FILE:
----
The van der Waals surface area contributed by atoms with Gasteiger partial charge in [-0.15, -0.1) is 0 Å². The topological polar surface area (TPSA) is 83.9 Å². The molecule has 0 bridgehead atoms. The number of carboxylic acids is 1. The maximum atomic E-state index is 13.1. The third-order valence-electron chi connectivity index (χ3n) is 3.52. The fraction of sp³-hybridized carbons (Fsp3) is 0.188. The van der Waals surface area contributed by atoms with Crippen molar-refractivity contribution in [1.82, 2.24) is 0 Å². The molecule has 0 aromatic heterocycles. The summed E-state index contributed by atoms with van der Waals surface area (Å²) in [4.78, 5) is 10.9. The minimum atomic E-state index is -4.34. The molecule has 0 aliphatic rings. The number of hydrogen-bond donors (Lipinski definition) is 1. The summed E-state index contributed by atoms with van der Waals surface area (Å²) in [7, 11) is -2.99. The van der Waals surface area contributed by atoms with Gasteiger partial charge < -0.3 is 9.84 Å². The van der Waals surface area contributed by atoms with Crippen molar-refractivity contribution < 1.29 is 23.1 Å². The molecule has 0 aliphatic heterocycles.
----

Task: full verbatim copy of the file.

The van der Waals surface area contributed by atoms with Gasteiger partial charge in [-0.15, -0.1) is 0 Å². The topological polar surface area (TPSA) is 83.9 Å². The molecule has 0 bridgehead atoms. The number of carboxylic acids is 1. The maximum atomic E-state index is 13.1. The third-order valence-electron chi connectivity index (χ3n) is 3.52. The fraction of sp³-hybridized carbons (Fsp3) is 0.188. The van der Waals surface area contributed by atoms with Crippen molar-refractivity contribution in [1.82, 2.24) is 0 Å². The molecule has 0 aromatic heterocycles. The summed E-state index contributed by atoms with van der Waals surface area (Å²) in [4.78, 5) is 10.9. The minimum atomic E-state index is -4.34. The molecule has 0 aliphatic rings. The number of hydrogen-bond donors (Lipinski definition) is 1. The summed E-state index contributed by atoms with van der Waals surface area (Å²) in [7, 11) is -2.99. The van der Waals surface area contributed by atoms with Gasteiger partial charge < -0.3 is 9.84 Å². The van der Waals surface area contributed by atoms with Crippen molar-refractivity contribution < 1.29 is 23.1 Å². The molecule has 0 aliphatic heterocycles.